United States District Court, S.D. Texas, Houston Division
MEMORANDUM OPINION & ORDER
H. Miller, United States District Judge
before the court is plaintiff Malibu Media, LLC's (d/b/a
“X-Art.com”) (“Malibu Media”) amended
motion for default judgment. Dkt. 21. Having considered the
amended complaint, motion, record evidence, and applicable
law, the court is of the opinion that the motion should be
GRANTED IN PART AND DENIED IN PART.
case arises under the United States Copyright Act of 1976, as
amended, 17 U.S.C. §§ 101 et. seq. (the
“Copyright Act”). Dkt. 10 at 1. Malibu Media
brings this copyright infringement action against defendant
Jonathan Gonzales. Malibu Media alleges that it owns
copyrights to eighteen adult films (the “Copyrighted
Works”) and that Gonzales used computer software known
as BitTorrent to illegally download, copy, and distribute the
films. Dkt. 10 at 4.
Media is a California corporation engaged in the production
and distribution of adult erotic films through its website
“X-Art.com.” See Dkt. 6-2 (Pelissier
Dec.). Customers pay monthly or annual subscription fees to
access an online library of copyrighted video content.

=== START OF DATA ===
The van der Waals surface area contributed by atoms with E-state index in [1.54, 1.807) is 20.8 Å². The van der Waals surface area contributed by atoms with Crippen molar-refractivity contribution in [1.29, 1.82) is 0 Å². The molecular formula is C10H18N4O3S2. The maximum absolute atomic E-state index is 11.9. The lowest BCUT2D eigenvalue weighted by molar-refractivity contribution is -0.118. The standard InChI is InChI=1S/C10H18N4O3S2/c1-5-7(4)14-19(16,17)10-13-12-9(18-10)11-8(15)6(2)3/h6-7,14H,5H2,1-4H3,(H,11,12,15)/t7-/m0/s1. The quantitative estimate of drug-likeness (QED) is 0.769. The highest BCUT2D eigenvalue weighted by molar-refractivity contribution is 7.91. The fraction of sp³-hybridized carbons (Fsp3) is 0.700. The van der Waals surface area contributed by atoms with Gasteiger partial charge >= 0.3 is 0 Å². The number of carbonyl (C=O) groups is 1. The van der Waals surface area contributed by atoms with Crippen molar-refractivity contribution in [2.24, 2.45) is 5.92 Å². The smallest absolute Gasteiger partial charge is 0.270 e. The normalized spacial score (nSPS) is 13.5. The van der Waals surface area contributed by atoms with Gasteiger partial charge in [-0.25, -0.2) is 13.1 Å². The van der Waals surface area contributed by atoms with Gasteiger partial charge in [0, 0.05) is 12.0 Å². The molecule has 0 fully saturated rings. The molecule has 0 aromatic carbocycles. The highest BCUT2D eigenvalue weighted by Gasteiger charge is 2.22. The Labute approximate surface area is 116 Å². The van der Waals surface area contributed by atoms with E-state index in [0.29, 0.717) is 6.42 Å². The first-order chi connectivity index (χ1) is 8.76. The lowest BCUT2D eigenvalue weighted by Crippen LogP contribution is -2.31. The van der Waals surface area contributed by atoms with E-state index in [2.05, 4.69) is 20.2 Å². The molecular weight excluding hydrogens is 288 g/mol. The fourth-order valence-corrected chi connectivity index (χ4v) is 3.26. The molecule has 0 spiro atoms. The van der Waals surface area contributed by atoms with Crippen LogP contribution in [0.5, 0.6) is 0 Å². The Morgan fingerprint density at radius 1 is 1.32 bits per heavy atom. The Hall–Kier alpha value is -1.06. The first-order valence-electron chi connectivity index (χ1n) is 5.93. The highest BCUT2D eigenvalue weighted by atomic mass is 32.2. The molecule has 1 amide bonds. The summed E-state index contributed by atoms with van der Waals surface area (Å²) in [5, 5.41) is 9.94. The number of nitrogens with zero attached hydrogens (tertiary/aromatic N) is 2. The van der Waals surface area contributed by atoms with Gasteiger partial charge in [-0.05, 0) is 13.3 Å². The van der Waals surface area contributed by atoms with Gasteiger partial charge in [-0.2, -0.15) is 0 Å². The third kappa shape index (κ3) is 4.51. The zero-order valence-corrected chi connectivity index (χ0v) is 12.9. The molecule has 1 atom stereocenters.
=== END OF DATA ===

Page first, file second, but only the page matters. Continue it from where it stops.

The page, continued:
Id. at 3. Internet subscription sales are Malibu
Media's primary source of revenue. Id. However,
Malibu Media claims its content is well-known and ranks as
the most downloaded adult content on several popular
BitTorrent websites. Id. According to Malibu Media,
it must “protect its copyrights in order to survive and
. . . hope for future revenue growth.” Id. at
Media alleges that the copyright infringement occurred
through the use of BitTorrent. Malibu Media alleges that
BitTorrent is one of the most common computer programs that
allows people to share files over the Internet. Dkt. 10 at
2-3. BitTorrent, a peer-to-peer file sharing system, is
primarily used for distributing large amounts of data,
including digital movie files. Id. at 3. Malibu
Media claims that BitTorrent's defining feature is that
it allows files to be transferred among multiple computers
simultaneously without creating a heavy load on any
individual source computer. Id.
Media explains that in order to distribute a large file, the
BitTorrent protocol breaks a file into smaller pieces and
assigns each piece a “hash, ” a unique
alphanumeric identifier, similar to an electronic
fingerprint. Id. Every digital file has one hash
value correlating to it. Id. The BitTorrent protocol
uses the hash values to ensure each piece is properly routed
among BitTorrent users as they engage in file sharing.